Developing Dutch elm disease-resistant trees

University researchers work to clone and propagate elm trees to combat the killer fungus.

An+American+elm+tree+stands+tall+on+the+St+Paul+Campus+on+Tuesday%2C+Nov.+17th.+Researchers+are+attempting+to+stop+the+spread+of+Dutch+elm+disease+in+Minnesota%2C+where+these+trees+are+at+risk+of+being+cut+down.

Parker Johnson

An American elm tree stands tall on the St Paul Campus on Tuesday, Nov. 17th. Researchers are attempting to stop the spread of Dutch elm disease in Minnesota, where these trees are at risk of being cut down.

Becca Most

On the St. Paul campus of the University of Minnesota, rows of tiny elm trees sprout in a test field run by University researchers. These elms are a series of new trees cloned by the University that show promise to be resistant to a deadly disease that has killed thousands of elm trees that traditionally line the boulevards and parks around the Twin Cities.

As part of ongoing research work for almost 15 years, researchers are working to study trees that appear to be resistant to Dutch elm disease and propagate clones of the trees that will then be studied and eventually planted in the cities.

Essential to the urban landscape, elm trees have many environmental, energy and human benefits, said Ben Held, one of the principal investigators on this project. Not only does the leaf canopy provide shade and wind resistance for buildings, the trees are hardy and can withstand harsh conditions like drought, road salt and root damage caused by construction work.

Finding new ways to diversify and strengthen trees that make up the urban landscape is becoming more and more important, he said, especially with other invasive pests like the emerald ash borer killing valuable ash trees.

Likely originating in Asia, Dutch elm disease was first observed in the U.S. in the 1930s. Since then the disease has killed billions of elms around the United States and abroad, Held said.

Spread by trees whose roots touch each other and by bark beetles that carry spores from the tree, the disease restricts water flow in the tree and can be identified by a characteristic wilting at the top of the tree’s canopy.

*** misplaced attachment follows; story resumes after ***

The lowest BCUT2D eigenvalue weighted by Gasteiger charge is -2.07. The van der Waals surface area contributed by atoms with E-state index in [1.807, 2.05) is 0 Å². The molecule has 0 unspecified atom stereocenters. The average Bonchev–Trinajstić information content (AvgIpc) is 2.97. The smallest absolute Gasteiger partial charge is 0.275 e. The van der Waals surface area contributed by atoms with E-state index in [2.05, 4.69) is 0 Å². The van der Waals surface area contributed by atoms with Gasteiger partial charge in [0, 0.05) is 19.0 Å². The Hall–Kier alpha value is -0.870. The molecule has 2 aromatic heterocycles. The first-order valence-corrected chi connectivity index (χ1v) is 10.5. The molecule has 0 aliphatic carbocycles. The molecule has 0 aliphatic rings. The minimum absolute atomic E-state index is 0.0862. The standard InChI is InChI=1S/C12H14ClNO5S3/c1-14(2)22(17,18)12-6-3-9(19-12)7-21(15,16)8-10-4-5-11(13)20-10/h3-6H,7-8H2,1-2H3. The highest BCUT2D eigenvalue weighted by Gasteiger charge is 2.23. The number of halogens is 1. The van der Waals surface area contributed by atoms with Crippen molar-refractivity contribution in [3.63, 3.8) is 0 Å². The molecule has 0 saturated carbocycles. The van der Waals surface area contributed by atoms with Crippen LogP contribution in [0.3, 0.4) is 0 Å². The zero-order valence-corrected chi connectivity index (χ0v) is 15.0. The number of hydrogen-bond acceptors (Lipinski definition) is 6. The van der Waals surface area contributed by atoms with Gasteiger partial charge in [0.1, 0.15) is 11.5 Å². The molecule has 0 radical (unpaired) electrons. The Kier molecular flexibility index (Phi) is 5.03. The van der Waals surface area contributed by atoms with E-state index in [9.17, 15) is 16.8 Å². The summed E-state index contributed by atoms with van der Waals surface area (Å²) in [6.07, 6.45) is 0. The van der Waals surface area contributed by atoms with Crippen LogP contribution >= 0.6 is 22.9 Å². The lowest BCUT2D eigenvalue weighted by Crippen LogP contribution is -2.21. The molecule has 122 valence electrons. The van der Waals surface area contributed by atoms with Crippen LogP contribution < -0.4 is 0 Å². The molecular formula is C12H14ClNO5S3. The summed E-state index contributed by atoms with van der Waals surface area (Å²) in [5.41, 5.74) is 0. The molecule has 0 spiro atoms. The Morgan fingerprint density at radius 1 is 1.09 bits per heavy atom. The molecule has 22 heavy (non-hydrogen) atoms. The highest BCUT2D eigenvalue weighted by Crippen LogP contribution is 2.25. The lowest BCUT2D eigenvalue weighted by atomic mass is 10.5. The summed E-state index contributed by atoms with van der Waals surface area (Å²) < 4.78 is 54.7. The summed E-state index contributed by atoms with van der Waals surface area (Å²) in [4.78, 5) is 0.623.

“It’s been one of the most devastating invasive pathogens on woody plants,” Held said.

So far, treating the disease is limited and expensive, he said. Infected trees can be given regular fungicidal treatments or removed to reduce the chance of spreading the disease to other trees nearby.

“Resistance right now is really our best bet for managing the disease,” Held said. “That’s really what’s driving this work.”

Part of the work researchers are doing, partially funded by the Minnesota Invasive Terrestrial Plants and Pests Center, is analyzing elm trees that appear to be resistant to the disease, despite others nearby that have become infected.

Identifying these trees could prove to be the key to developing a new type of Dutch elm disease-resistant tree. Aided by city foresters, land owners, the Minnesota Department of Natural Resources and the team’s own scouts, researchers have identified trees like this around the state.

By taking branch tips from naturally resistant trees, researchers use two methods to grow a tree genetically similar to those elms, said Bob Blanchette, another principal investigator on the project. Researchers either treat the cutting with root growth-promoting hormones or graft the cuttings onto cut elm seedlings.

Once propagated and planted in St. Paul and the Minnesota Landscape Arboretum, the researchers will drill a hole into the main stem of the tree, inject the tree with concentrated spores of the fungus — which causes the disease — and wait to see its effect. Because an elm tree can take four to five years to get to this stage, Held said it is a long-term process.

So far trees that show resistance to Dutch elm disease have a slightly different anatomy that allows them to respond quickly and stop the disease from spreading in the tree, Blanchette said.

“Our work so far is identifying some differences in how they morphologically defend themselves,” Held said. “We’re starting with a broader approach and eventually hope to find those genetic underpinnings in the future.”

Initially, elm trees made up 95% of trees lining Minneapolis boulevards, said Ryan Murphy, a researcher in the University’s Department of Forest Resources who is a fellow on the project. Losing these trees means not only a loss of their benefits but a symbolic loss, too.

“You have a big hole in the sky,” Held said. “You’re losing a 200-year-old tree canopy, and that drastically changes the feel and look of these neighborhoods. But landscape-wise there’s a great benefit to these specific insects and wildlife who use these elms. I think in certain areas it’s pretty dramatic.”

Their work highlights the dangers of planting monocultures of trees like elms, which could be lost by an invasive pest or disease like Dutch elm disease.

Philip Potyondy, the sustainable forestry coordinator from the Minneapolis Park and Recreation Board, said elm trees bring tremendous benefits to the city. They reduce the amount of water that goes into storm drains, provide shading on homes and buildings, which reduces energy costs, and even have mental health benefits.

“To have researchers figuring out what is going to help trees succeed is really great,” Potyondy said. “The continued research in this area is really helpful for getting trees that work well in the spaces we live and breathe in.”

Correction: A previous version of this article mischaracterized Dutch elm disease; it is a fungus.